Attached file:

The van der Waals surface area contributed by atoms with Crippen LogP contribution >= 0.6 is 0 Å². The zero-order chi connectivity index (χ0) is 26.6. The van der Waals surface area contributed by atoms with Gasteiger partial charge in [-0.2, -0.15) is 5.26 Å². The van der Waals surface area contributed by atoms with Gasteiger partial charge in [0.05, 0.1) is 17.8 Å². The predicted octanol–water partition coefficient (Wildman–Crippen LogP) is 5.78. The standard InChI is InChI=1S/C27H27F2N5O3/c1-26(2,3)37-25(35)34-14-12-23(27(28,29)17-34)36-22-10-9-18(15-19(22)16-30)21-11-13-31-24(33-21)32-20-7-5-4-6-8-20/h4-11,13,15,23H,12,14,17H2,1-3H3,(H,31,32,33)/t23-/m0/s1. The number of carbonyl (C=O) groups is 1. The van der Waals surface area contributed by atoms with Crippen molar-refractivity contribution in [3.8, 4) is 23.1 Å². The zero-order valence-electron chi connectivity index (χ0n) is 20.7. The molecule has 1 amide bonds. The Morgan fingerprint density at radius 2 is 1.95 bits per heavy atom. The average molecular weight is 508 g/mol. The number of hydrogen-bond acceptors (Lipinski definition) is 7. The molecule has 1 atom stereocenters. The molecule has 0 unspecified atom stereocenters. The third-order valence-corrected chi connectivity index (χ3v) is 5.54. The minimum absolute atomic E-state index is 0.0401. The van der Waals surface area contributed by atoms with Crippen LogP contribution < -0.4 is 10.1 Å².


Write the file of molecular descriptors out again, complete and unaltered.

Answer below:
The van der Waals surface area contributed by atoms with Crippen LogP contribution >= 0.6 is 0 Å². The zero-order chi connectivity index (χ0) is 26.6. The van der Waals surface area contributed by atoms with Gasteiger partial charge in [-0.2, -0.15) is 5.26 Å². The van der Waals surface area contributed by atoms with Gasteiger partial charge in [0.05, 0.1) is 17.8 Å². The predicted octanol–water partition coefficient (Wildman–Crippen LogP) is 5.78. The standard InChI is InChI=1S/C27H27F2N5O3/c1-26(2,3)37-25(35)34-14-12-23(27(28,29)17-34)36-22-10-9-18(15-19(22)16-30)21-11-13-31-24(33-21)32-20-7-5-4-6-8-20/h4-11,13,15,23H,12,14,17H2,1-3H3,(H,31,32,33)/t23-/m0/s1. The number of carbonyl (C=O) groups is 1. The van der Waals surface area contributed by atoms with Crippen molar-refractivity contribution in [3.8, 4) is 23.1 Å². The zero-order valence-electron chi connectivity index (χ0n) is 20.7. The molecule has 1 amide bonds. The Morgan fingerprint density at radius 2 is 1.95 bits per heavy atom. The average molecular weight is 508 g/mol. The number of hydrogen-bond acceptors (Lipinski definition) is 7. The molecule has 1 atom stereocenters. The molecule has 0 unspecified atom stereocenters. The third-order valence-corrected chi connectivity index (χ3v) is 5.54. The minimum absolute atomic E-state index is 0.0401. The van der Waals surface area contributed by atoms with Crippen LogP contribution < -0.4 is 10.1 Å².